Even in multicultural settings, preschool children may gravitate toward playing with kids of their own ethnicity, a new study finds.
But when kids do engage with playmates of another ethnicity, they show signs of adjusting their play style to match their partner's, researchers reported in June in the European Journal of Developmental Psychology.
Even very young children are influenced by the culture around them, the scientists wrote, and studies in the 1980s and 90s found that, when given the choice, children of the same ethnicity preferred to play with one another rather than with kids from different ethnic groups. Unless a child has the rare genetic disorder Williams syndrome, these preferences emerge by age 3 or so. The new study of French-Canadian and Asian-Canadian 3- to 5-year-olds finds similar results.
All of the children went to daycare programs in suburban Montreal. In the course of two separate visits, researchers took videos of play sessions between pairs of children of the same age and gender. In some cases, both children were the same ethnicity, and in others, an Asian-Canadian and a French-Canadian child played together. A total of 60 children, 30 from each ethnicity, participated in the study. Each pair had known each other (from attending the same daycare) for at least three months.
The researchers gave the kids a few minutes of free play with toys of their choice before introducing a cooperative toy in which kids could roll marbles down colorful, twisting tracks. Finally, each kid was given a small play-house, one from Fischer Price and another with a Sesame Street theme that they could share with the other child or play with alone. Throughout the session, the researchers monitored how long the children interacted with one another and what sort of interactions they had.
As it turned out, the kids interacted with one another for longer stints when in the same-ethnicity pairs than when playing with a child of another ethnicity. Same-ethnicity partners spent about 58 percent of their time playing together during their session, compared with 44 percent in mixed-ethnicity pairs.
In those single-ethnic pairs, French-Canadian children spoke to one another about four times more than Asian-Canadian children spoke to one another, possibly reflecting a cultural difference between the two groups, the researchers wrote.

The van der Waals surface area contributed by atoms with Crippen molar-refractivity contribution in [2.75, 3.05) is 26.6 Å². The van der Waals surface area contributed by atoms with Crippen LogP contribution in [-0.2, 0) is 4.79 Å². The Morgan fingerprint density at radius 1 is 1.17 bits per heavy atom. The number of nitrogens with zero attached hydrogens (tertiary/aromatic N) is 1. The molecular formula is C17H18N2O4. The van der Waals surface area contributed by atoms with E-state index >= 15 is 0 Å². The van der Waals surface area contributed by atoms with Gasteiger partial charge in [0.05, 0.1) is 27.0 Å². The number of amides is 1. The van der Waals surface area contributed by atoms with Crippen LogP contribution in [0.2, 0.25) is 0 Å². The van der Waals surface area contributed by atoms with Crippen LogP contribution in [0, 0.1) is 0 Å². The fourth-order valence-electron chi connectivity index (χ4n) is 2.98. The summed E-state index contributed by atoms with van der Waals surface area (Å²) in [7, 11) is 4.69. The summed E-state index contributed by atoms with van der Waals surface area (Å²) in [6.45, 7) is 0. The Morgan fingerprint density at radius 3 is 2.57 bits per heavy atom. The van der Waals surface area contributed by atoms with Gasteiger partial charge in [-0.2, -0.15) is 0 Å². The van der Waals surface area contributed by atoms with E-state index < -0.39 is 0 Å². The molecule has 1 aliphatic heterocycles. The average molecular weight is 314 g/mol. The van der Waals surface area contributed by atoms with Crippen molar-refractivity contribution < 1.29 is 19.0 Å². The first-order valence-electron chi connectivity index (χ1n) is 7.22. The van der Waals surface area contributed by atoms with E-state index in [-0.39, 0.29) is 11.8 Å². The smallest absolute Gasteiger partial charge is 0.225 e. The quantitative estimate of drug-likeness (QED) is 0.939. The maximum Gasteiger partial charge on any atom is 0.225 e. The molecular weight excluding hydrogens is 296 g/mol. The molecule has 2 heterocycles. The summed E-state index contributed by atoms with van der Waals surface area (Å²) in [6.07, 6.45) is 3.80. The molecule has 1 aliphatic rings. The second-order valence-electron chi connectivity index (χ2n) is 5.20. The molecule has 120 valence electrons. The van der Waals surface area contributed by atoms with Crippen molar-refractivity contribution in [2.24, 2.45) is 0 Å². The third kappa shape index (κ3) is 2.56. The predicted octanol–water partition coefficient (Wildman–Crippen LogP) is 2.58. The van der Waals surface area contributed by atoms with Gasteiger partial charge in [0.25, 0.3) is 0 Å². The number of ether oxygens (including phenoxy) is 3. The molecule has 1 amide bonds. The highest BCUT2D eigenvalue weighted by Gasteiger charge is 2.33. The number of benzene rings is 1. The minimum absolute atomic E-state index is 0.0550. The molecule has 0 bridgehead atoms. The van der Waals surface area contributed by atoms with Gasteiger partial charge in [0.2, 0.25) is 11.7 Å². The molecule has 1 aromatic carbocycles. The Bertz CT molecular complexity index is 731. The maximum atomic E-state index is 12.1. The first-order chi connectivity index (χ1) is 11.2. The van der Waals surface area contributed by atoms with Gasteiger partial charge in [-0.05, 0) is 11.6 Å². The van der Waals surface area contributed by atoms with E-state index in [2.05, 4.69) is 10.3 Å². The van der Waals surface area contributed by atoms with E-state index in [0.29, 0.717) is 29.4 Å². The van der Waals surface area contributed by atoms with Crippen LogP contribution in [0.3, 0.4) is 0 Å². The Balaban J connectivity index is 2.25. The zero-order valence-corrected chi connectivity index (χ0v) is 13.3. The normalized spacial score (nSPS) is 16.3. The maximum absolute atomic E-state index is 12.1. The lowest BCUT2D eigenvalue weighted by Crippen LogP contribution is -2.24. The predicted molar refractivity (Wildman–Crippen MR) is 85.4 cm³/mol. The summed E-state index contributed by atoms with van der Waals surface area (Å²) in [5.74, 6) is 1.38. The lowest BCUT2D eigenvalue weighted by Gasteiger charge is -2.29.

"Consistent with some past research, self-expression and social initiation are highly valued in Canadian culture, [while] self-restraint and cooperation may be more important in Chinese and Asian-Canadian culture and this has an impact on multicultural peer interactions," study researcher Dale Stack, a psychologist at Concordia University in Montreal, said in a statement.
When playing with one another, however, the Asian-Canadian and French-Canadian kids adjusted their speech patterns, with the ethnically Asian children speaking more and the ethnically Caucasian children speaking less.
The findings aren't the first to demonstrate how deeply children absorb cultural mores. Earlier studies have found that by age 4, children develop anti-fat attitudes. Mirroring the rise in cursing among adults, kids now also begin to parrot swear words by age 3.
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Stephanie Pappas is a contributing writer for Live Science, covering topics ranging from geoscience to archaeology to the human brain and behavior. She was previously a senior writer for Live Science but is now a freelancer based in Denver, Colorado, and regularly contributes to Scientific American and The Monitor, the monthly magazine of the American Psychological Association. Stephanie received a bachelor's degree in psychology from the University of South Carolina and a graduate certificate in science communication from the University of California, Santa Cruz.